There was movement off the pitch throughout, with Sibley misjudging one that the sharp Gabriel got to nip back.

While Burns left with certainty, Denly was often beaten and twice slashed boundaries through the slips. Their most authoritative moments were a Burns cut and a Denly pull through mid-on.

England had a fully fit complement of fast bowlers to choose from, meaning two of Anderson, Archer, Wood, Broad and Chris Woakes would miss out.

With six Tests scheduled over the next seven weeks, it is likely that all will be needed at some point, but it is telling that Anderson, Archer and Wood have been given the first go.

In dropping Broad, England have left out Test cricket's second-highest wicket-taker of the past 12 months and their second-highest of all time.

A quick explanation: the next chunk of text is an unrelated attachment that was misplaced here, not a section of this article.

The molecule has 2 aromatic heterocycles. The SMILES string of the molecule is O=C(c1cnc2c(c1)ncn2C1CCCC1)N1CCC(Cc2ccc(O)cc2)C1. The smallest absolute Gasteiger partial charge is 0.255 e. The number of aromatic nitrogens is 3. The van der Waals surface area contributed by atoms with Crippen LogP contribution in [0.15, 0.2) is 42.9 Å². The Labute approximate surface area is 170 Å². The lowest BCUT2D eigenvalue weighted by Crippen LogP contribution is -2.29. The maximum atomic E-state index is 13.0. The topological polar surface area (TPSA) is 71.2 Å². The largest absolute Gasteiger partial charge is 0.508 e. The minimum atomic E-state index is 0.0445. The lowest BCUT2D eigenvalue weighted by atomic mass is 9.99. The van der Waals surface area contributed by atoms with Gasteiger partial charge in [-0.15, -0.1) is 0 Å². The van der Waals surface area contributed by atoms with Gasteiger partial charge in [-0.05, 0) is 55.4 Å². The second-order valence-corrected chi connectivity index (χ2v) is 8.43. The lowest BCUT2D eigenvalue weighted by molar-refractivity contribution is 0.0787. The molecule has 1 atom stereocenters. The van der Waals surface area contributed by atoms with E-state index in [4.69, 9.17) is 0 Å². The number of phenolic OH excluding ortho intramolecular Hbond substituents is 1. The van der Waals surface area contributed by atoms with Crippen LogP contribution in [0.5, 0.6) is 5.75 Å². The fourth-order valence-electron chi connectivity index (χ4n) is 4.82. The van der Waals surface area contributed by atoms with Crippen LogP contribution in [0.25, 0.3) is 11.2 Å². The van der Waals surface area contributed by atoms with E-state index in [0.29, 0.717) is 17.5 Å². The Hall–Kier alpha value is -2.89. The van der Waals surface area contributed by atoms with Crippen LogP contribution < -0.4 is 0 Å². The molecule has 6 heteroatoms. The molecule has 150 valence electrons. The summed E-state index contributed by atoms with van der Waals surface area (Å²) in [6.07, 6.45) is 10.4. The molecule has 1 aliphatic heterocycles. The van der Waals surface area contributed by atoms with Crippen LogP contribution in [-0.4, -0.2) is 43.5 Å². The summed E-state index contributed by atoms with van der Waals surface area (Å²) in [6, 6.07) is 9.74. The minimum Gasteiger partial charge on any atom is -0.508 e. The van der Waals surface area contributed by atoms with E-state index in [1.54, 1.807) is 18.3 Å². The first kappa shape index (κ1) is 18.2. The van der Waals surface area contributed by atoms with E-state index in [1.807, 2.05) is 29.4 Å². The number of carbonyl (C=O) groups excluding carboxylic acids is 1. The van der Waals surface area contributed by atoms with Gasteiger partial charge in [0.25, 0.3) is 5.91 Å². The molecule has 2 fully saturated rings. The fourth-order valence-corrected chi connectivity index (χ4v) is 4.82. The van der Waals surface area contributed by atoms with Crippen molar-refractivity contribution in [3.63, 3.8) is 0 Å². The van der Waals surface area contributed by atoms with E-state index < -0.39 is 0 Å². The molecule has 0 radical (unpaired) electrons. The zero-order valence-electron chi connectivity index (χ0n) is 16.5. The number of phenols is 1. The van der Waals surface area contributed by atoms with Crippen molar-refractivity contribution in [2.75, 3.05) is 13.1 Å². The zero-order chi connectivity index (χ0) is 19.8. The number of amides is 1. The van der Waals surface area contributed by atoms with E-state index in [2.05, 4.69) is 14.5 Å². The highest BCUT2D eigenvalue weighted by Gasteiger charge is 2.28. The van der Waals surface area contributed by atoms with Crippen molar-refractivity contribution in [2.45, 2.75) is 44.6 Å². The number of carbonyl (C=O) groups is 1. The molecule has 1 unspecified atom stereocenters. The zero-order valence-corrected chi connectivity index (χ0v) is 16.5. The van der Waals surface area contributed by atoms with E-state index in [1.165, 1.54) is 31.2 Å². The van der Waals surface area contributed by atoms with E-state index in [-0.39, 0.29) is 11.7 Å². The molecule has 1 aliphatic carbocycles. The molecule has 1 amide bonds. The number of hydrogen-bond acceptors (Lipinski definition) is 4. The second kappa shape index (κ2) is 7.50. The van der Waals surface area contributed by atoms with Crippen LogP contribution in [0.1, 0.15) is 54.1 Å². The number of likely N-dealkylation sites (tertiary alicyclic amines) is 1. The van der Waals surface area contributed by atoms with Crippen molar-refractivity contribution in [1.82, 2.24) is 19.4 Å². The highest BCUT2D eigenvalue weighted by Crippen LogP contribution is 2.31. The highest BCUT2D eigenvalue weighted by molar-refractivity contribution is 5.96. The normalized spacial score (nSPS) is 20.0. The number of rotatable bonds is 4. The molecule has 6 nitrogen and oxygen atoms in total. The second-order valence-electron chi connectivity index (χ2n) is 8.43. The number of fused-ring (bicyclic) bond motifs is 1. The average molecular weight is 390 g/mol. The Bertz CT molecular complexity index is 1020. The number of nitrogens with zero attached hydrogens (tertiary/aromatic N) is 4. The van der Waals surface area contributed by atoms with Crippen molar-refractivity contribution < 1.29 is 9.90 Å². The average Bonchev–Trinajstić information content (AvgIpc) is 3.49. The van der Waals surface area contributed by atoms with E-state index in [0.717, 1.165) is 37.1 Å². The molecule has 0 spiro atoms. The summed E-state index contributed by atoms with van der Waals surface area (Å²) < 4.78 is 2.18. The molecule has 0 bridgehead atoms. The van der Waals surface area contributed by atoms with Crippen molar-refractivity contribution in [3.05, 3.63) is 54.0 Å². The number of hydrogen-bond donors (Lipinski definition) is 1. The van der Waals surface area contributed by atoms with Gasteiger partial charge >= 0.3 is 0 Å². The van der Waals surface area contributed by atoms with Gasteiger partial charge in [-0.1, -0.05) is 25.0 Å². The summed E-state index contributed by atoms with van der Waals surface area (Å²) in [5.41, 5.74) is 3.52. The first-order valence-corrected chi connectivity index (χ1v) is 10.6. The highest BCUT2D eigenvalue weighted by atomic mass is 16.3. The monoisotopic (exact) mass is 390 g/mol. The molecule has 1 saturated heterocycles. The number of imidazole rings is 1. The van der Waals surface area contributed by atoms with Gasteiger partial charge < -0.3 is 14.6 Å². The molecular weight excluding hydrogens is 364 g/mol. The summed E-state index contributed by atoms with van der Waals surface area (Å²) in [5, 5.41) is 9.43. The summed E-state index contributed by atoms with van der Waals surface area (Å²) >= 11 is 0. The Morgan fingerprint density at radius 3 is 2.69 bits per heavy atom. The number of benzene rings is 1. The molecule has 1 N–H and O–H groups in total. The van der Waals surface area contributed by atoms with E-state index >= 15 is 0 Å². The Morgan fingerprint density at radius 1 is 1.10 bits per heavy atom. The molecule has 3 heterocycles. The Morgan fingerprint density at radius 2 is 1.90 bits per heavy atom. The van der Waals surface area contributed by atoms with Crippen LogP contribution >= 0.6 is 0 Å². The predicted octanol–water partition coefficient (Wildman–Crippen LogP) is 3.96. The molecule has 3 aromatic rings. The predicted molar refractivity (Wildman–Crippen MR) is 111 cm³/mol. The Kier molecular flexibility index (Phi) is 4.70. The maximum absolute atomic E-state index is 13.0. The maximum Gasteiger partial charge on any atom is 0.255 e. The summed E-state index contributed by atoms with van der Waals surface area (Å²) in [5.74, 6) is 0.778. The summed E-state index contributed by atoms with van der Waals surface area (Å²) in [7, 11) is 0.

The decision to combine Wood and Archer, both of whom bowl in excess of 90mph, is an exciting one, and surely taken with an eye on the 2021-22 Ashes tour to Australia in mind.

Anderson is England's all-time leading wicket-taker yet, in selecting all three, England opted for a trio of bowlers who have all endured long injuries in the past year.

In doing so, they forced Broad to miss his first home Test in eight years and eschewed Woakes, who boasts a bowling average of 23.45 in home Tests.